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Lecture Considers Fruits, Veggies and Tobacco Use

Lecture Considers Fruits, Veggies and Tobacco Use


Gary A. Giovino, a nationally respected researcher on tobacco use in the U.S., will discuss the connection between tobacco use and fruit and vegetable intake during the sixth annual Charles N. Poskanzer Lecture on Tuesday, March 26, at SUNY Cortland.

Giovino, a professor and chair of the Department of Community Health and Health Behavior at the University of Buffalo, will present “Tobacco and Food: Connecting the Dots,” at 7 p.m. in Corey Union Exhibition Lounge.

Giovino’s study, “A Longitudinal Evaluation of Fruit and Vegetable Consumption and Cigarette Smoking,” published in May 2012, considers the relationship between healthy food intake and smoking. Although it does not go as far as to say fruits and vegetables alone can stop people from smoking, the report suggests that a healthy diet can help eliminate addiction, especially as it relates to mood and behavior.

Sponsored by the College’s Health Department, the lecture is free and open to the public. The event is supported by the Charles N. Poskanzer Fund, an endowment named in honor of the late SUNY Distinguished Service Professor emeritus who taught in the College’s Health Department for 40 years.

The fund was established through the Cortland College Foundation in 2006 as an endowment to support an annual, public lecture offered by the College’s Health Department in honor of its former colleague. Since Poskanzer’s death in 2010, the fund has continued to grow through donations made in his memory as part of “Educating Champions, the Campaign for Cortland,” SUNY Cortland’s ambitious effort to raise $25 million by June.

“The Health Department uses the Poskanzer Lecture to highlight current public health issues,” said Bonni Hodges, the department’s chair, noting that the College’s implementation of a tobacco-free policy spurred organizers to identify an international leader in tobacco use research to deliver the lecture.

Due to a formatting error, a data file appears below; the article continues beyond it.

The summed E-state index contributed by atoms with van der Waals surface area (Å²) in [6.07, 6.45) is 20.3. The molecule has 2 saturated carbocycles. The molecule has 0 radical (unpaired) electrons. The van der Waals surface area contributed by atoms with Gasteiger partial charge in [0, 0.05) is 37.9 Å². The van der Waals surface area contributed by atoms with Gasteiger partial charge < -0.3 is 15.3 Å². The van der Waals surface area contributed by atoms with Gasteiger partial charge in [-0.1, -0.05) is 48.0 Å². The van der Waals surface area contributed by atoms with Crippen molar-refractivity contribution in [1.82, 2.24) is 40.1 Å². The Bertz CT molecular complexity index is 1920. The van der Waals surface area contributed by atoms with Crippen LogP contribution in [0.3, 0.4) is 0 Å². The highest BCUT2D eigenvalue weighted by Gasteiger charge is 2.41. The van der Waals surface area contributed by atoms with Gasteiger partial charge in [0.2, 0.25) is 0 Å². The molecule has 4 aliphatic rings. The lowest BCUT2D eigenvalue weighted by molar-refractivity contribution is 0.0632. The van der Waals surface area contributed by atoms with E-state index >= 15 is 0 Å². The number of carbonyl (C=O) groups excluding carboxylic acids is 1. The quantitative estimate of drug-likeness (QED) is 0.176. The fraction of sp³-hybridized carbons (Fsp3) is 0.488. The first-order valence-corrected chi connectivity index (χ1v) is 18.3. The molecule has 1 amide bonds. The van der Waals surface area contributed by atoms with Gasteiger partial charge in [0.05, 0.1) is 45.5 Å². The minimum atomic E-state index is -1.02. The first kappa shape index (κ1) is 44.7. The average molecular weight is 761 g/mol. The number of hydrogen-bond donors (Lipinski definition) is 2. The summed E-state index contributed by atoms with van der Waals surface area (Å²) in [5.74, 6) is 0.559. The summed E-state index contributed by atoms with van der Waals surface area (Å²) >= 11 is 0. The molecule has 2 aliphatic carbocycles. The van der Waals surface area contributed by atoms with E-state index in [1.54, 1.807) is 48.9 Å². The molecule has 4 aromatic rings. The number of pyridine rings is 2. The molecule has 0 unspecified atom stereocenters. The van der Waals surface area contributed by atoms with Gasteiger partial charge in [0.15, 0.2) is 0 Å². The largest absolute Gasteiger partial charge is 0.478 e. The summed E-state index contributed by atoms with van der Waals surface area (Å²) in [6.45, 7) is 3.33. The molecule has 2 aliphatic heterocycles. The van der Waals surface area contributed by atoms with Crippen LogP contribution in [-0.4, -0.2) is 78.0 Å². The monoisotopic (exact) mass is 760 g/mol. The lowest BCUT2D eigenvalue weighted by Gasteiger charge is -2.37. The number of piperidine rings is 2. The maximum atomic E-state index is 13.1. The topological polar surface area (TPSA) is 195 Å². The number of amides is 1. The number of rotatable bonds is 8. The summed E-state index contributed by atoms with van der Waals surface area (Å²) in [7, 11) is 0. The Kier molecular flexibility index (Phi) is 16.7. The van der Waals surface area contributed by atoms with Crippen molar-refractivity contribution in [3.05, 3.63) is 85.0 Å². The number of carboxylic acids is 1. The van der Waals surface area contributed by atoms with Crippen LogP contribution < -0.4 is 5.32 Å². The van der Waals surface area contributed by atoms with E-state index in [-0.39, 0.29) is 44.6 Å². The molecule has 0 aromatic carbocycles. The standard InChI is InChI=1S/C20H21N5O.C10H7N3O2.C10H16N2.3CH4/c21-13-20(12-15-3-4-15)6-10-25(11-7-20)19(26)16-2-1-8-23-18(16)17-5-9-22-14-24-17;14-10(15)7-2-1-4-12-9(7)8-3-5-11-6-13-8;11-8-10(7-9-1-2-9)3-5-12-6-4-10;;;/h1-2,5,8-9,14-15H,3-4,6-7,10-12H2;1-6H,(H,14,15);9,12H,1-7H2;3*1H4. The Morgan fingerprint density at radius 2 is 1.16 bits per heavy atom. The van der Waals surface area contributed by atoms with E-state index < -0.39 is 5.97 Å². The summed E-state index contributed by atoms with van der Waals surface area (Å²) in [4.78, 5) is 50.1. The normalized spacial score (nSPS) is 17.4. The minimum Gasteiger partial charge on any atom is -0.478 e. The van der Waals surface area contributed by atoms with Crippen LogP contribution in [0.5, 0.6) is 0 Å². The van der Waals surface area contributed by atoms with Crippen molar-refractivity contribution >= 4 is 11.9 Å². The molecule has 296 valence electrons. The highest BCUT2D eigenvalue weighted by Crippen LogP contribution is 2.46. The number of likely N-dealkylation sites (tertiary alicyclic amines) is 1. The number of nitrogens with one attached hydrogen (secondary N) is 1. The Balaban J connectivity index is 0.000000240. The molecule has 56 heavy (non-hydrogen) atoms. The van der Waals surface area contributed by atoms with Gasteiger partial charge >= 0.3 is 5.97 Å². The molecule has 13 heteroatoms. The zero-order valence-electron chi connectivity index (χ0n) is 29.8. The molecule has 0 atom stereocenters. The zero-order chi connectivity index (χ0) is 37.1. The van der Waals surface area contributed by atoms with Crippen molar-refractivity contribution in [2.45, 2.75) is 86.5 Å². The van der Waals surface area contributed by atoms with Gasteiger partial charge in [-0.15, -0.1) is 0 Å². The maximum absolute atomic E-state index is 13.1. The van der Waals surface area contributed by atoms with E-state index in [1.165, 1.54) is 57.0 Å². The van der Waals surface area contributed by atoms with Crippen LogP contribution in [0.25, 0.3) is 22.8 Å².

Charles Poskanzer
Charles Poskanzer

Hodges said that Jill Murphy, an associate professor of health, considers Giovino a mentor and brought him to the department’s attention.

“We strive to have speakers with interdisciplinary appeal,” Hodges said. “Dr. Giovino’s work in epidemiology, health psychology, international health and nutrition behaviors cuts across several disciplines.

“Historically, the Poskanzer lecturer’s visits to classes combined with the formal talk itself stimulate discussions within and outside of the classroom among faculty, staff and students. Our colleagues working in public health agencies throughout Central New York look forward to the lecture and have been inspired by what they have learned over the years.”

Giovino’s work has focused on monitoring tobacco use and dependence among youth and adults in the U.S. He recently has worked on developing the Global Tobacco Surveillance System (GTSS), a tool utilized by the Centers for Disease Control and Prevention that collects data through four surveys. With that information, the GTSS aims to design, implement and evaluate tobacco intervention programs.

In addition to his research, Giovino has developed community-based projects related to using lifestyle factors such as exercise and nutrition to facilitate smoking cessation. He has received multiple national awards for his work and serves as a member of several professional organizations tied to tobacco control and drug use. He also reviews articles for many health-related journals.

Giovino earned his bachelor’s degree in psychology from the University of Notre Dame and master’s and doctoral degrees in epidemiology from the University at Buffalo.

For more information on the Poskanzer Lecture, contact Alan Sofalvi, associate professor of health, at 607-753-2980.